(Editor’s Note: This post originally appeared on Medium, Twitter co-founder Biz Stone and Evan Williams’ new publishing platform.)
Usually during Apple’s quarterly earnings calls, you have to read between the lines to guess what Apple’s really thinking. On Tuesday, all you had to do was read the actual lines, because Cupertino was remarkably candid for a change: there was no way that the Apple of 2013 could match the numbers of the Apple of 2012, but “new product categories” — like the iWatch — were going to blow the roof off the house in 2014. In the meantime, Apple needs investors to be patient… and they’re not above paying them off to make it happen.
It was an unusual conference call in many respects for Apple. CEO Tim Cook uncharacteristically spent the first few minutes of the call hand-wringing and setting up Apple’s earnings results defensively, saying things like: “Our revenues grew about $13 billion in the first half of this fiscal year. Even though that’s like adding the total first-half revenue of five Fortune 500 companies, our average weekly growth slowed to 19 percent, and our gross margins are closer to the levels of a few years ago.” Touchy!
Despite this, though, Apple’s earnings were actually pretty good, and actually beat both Apple’s own guidance and the Wall Street consensus, although not by nearly as much as in previous years.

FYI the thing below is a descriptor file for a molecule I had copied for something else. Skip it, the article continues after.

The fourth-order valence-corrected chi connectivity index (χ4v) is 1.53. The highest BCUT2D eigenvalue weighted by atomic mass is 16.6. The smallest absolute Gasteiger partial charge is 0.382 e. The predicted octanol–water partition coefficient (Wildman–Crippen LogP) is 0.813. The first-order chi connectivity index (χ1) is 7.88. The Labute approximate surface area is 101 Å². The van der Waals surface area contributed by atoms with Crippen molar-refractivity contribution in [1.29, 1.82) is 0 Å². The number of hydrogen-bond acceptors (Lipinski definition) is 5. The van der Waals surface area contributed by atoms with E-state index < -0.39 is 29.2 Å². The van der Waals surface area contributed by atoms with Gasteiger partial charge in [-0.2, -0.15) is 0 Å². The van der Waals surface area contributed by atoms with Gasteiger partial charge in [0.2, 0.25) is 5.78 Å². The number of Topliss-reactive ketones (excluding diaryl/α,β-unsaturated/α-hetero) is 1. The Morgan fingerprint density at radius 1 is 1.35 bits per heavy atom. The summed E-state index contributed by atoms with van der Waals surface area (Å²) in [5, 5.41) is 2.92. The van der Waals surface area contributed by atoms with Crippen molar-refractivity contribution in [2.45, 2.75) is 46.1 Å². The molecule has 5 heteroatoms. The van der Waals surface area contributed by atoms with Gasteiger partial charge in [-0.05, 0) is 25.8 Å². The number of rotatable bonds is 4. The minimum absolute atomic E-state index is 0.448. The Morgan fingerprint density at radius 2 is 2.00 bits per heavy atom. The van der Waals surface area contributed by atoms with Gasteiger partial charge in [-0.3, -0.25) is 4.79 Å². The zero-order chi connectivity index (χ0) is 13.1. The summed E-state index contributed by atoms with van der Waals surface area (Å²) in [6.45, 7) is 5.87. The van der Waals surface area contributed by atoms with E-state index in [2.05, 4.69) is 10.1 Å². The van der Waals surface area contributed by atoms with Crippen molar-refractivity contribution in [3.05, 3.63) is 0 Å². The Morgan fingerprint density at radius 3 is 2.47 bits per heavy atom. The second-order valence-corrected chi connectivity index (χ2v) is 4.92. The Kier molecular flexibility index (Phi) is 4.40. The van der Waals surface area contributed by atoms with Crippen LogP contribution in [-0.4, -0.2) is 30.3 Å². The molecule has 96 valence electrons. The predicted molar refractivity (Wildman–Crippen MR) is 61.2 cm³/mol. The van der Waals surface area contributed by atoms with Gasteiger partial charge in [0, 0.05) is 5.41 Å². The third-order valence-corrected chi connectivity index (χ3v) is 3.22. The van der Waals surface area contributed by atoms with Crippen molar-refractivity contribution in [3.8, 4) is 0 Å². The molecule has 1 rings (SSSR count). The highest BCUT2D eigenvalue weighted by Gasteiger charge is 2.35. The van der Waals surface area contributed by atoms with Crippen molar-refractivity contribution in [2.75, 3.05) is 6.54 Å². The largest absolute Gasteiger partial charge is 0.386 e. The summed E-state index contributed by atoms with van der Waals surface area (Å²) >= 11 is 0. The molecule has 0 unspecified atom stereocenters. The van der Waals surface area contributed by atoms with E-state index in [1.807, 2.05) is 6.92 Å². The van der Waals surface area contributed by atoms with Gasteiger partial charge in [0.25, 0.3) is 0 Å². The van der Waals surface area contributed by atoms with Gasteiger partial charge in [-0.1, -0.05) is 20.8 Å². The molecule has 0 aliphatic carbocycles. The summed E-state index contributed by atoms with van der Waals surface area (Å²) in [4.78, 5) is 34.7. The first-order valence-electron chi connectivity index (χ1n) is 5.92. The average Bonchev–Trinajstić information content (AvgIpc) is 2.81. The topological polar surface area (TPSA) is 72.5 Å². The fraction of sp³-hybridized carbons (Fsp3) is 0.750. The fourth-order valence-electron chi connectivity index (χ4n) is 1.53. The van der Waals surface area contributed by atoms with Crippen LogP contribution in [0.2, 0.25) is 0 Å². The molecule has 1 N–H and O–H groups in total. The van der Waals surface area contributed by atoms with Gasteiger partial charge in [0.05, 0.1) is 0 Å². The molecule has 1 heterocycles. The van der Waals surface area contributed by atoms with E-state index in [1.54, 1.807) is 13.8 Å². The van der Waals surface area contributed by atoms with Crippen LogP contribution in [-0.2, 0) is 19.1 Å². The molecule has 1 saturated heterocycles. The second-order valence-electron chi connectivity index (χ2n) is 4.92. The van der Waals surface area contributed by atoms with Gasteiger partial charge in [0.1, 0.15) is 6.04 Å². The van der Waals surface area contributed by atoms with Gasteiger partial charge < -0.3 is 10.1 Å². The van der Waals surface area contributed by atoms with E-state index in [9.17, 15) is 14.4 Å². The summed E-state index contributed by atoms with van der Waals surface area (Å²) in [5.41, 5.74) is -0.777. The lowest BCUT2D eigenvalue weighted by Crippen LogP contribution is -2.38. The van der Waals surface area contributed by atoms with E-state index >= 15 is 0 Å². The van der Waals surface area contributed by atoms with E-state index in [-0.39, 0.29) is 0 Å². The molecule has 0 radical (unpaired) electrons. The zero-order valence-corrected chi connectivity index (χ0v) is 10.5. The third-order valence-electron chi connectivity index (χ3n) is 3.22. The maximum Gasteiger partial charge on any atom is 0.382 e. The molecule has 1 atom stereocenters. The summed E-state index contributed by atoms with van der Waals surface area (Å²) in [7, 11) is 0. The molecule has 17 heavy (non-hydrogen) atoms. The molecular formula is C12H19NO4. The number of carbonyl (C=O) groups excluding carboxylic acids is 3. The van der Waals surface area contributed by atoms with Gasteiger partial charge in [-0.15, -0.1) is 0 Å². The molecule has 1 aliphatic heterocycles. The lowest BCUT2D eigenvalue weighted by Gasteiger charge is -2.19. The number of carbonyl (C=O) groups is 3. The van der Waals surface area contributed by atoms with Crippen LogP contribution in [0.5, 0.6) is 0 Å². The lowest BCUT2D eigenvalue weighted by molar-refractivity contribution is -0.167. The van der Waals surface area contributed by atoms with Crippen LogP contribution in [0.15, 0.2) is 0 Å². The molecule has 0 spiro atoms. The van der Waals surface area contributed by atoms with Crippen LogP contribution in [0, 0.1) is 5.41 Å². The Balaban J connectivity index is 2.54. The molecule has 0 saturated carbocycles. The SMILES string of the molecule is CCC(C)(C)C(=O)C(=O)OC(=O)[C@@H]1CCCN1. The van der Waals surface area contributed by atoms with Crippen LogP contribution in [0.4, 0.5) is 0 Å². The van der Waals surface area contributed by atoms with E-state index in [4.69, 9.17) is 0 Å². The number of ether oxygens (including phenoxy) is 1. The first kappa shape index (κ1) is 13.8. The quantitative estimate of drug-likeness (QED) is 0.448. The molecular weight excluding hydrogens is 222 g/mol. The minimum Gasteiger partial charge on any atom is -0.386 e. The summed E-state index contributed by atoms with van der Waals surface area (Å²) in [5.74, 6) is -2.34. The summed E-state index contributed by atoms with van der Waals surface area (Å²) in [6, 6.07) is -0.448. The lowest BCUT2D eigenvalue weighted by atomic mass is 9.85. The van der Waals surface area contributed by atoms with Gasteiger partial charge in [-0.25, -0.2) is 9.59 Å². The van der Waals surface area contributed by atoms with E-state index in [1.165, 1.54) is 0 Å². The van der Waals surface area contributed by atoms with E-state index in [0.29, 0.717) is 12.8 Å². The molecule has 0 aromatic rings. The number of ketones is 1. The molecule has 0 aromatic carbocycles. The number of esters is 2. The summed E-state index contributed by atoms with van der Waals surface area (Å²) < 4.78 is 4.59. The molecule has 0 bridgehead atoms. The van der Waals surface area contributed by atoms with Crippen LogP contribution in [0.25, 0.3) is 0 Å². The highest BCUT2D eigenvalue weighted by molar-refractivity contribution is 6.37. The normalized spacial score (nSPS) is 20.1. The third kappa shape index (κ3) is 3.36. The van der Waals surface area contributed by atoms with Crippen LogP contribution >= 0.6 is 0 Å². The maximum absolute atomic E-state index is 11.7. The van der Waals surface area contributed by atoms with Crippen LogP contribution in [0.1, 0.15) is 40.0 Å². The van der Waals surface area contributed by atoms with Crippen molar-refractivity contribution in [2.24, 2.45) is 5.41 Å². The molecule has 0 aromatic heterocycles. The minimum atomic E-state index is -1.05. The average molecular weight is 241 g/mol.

But Apple’s juggernaut, while still formidable, has clearly slowed. The iPad is what is now driving most of Apple’s growth. Except for a 40% leap in iPad sales from a year ago, Apple’s product sales are all either slowing (iPhone sales grew just 6.5% in Q2 year-over-year, compared to 88% year-over-year growth in Q2 2012), stagnating (Mac sales didn’t grow at all year-over-year), or withering (iPod sales are down almost 37%). Apple’s also getting worse at converting revenue into profits: this is the second quarter in a row that Apple has made less profit on more revenue than it did a year ago.
Apple’s explanation for this is pretty simple. “Last year, our business benefited from both high growth demand for products, and a corresponding growth in channel inventories, along with a richer mix of higher gross margin products, a more favorable foreign currency environment, and historically low costs,” said Cook.